IF BUILDINGS are the dominant threads in a city’s cultural fabric, Dallas’ textile reads edgy, contemporary, and progressive. A passing glance at the skyline filled with works by the century’s most famed architects hints of an exciting, energetic city teeming with world-class cuisine, design, art, and fashion. (Dallas’ horizon was even voted the best in the world, topping Chicago, Seattle, and San Francisco in a USA Today 2014 Readers’ Choice poll, in which an expert noted that the city has “continued to stay flashy.”)
“Every building that stands out is one of a kind and has interest,” says Greg Brown, program director of the Dallas Center for Architecture. With significant works by Pritzker Architecture Prize winners I.M. Pei, Rem Koolhaas, Renzo Piano, and Philip Johnson, along with exceptionally talented local architects, Dallas is a city even the worst critics can’t deny as a destination for architecture aficionados.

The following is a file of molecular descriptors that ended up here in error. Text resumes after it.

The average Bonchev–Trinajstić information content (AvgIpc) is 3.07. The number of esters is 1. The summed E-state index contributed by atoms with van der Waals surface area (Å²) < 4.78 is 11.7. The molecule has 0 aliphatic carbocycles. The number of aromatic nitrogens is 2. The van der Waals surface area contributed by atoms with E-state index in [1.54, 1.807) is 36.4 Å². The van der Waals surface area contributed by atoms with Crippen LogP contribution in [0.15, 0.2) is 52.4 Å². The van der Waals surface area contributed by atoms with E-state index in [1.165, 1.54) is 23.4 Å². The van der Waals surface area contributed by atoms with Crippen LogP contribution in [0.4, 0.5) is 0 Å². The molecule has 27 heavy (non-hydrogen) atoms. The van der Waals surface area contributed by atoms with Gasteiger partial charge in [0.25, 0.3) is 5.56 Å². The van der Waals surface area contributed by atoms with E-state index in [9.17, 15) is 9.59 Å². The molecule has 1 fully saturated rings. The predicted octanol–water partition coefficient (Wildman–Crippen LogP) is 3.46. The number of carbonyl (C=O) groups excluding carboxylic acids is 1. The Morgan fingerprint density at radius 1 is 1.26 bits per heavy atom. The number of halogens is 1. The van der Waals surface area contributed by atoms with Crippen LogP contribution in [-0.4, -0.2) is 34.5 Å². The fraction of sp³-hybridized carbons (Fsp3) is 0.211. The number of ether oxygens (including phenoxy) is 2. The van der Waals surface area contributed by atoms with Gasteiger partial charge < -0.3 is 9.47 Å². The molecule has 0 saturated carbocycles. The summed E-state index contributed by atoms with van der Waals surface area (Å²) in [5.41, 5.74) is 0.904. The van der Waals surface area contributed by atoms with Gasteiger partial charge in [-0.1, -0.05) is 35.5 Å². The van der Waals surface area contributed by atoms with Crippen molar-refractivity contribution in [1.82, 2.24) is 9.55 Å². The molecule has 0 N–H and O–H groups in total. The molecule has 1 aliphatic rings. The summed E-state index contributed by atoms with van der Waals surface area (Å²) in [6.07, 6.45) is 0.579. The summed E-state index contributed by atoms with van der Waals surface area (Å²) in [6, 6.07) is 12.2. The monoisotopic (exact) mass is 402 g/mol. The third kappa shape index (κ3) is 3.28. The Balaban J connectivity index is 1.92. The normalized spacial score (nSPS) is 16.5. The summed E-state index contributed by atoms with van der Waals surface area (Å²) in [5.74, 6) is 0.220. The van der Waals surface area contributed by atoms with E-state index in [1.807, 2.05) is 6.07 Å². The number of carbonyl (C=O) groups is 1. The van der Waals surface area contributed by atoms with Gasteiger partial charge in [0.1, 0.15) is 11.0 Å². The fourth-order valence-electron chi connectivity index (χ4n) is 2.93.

For a city not yet 200 years old, Dallas has a collection of prized buildings that put it on an exciting development path—one that upends the exhausted stereotypes that have beleaguered it for years. Through a quiet movement over the last century, Dallas’ contemporary portfolio has grown, transforming the landscape with groundbreaking buildings that are both artful and art filled. It’s a metamorphosis that includes both the trailblazing philosophy and design of Highland Park Village and the 1936 completion of Fair Park, “where the art is integral to the buildings—the friezes, the murals, the statues, and medallions,” says Nate Eudaly, executive director of the Dallas Architecture Forum.
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